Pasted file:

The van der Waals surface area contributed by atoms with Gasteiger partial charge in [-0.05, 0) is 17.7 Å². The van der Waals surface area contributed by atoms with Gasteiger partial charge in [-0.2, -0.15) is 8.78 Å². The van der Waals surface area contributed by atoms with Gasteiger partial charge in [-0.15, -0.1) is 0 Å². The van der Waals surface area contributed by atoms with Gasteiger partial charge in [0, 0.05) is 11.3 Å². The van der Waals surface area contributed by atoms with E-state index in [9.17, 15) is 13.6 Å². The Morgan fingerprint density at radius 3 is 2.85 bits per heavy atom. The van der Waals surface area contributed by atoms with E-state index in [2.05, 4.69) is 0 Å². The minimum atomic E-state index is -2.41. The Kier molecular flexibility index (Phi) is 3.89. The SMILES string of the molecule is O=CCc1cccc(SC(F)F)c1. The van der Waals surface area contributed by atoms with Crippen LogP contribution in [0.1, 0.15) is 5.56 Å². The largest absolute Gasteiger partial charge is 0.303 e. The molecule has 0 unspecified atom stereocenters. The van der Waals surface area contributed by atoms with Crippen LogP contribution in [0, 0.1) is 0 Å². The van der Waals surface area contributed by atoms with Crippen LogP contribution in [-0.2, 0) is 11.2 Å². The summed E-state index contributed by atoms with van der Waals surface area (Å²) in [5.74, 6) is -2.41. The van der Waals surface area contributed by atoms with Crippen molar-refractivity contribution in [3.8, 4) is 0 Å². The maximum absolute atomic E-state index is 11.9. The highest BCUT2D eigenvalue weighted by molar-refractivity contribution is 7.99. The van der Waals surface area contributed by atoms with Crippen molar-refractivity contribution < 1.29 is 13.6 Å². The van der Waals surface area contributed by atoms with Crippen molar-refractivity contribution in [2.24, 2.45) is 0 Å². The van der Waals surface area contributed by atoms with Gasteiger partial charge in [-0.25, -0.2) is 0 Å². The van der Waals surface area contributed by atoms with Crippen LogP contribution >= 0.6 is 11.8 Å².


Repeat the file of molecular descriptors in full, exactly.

The van der Waals surface area contributed by atoms with Gasteiger partial charge in [-0.05, 0) is 17.7 Å². The van der Waals surface area contributed by atoms with Gasteiger partial charge in [-0.2, -0.15) is 8.78 Å². The van der Waals surface area contributed by atoms with Gasteiger partial charge in [-0.15, -0.1) is 0 Å². The van der Waals surface area contributed by atoms with Gasteiger partial charge in [0, 0.05) is 11.3 Å². The van der Waals surface area contributed by atoms with E-state index in [9.17, 15) is 13.6 Å². The Morgan fingerprint density at radius 3 is 2.85 bits per heavy atom. The van der Waals surface area contributed by atoms with E-state index in [2.05, 4.69) is 0 Å². The minimum atomic E-state index is -2.41. The Kier molecular flexibility index (Phi) is 3.89. The SMILES string of the molecule is O=CCc1cccc(SC(F)F)c1. The van der Waals surface area contributed by atoms with Crippen LogP contribution in [0.1, 0.15) is 5.56 Å². The largest absolute Gasteiger partial charge is 0.303 e. The molecule has 0 unspecified atom stereocenters. The van der Waals surface area contributed by atoms with Crippen LogP contribution in [0, 0.1) is 0 Å². The van der Waals surface area contributed by atoms with Crippen LogP contribution in [-0.2, 0) is 11.2 Å². The summed E-state index contributed by atoms with van der Waals surface area (Å²) in [5.74, 6) is -2.41. The van der Waals surface area contributed by atoms with Crippen molar-refractivity contribution in [3.8, 4) is 0 Å². The maximum absolute atomic E-state index is 11.9. The highest BCUT2D eigenvalue weighted by molar-refractivity contribution is 7.99. The van der Waals surface area contributed by atoms with Crippen molar-refractivity contribution < 1.29 is 13.6 Å². The van der Waals surface area contributed by atoms with Crippen molar-refractivity contribution in [2.24, 2.45) is 0 Å². The van der Waals surface area contributed by atoms with Gasteiger partial charge in [-0.25, -0.2) is 0 Å². The van der Waals surface area contributed by atoms with Crippen LogP contribution >= 0.6 is 11.8 Å².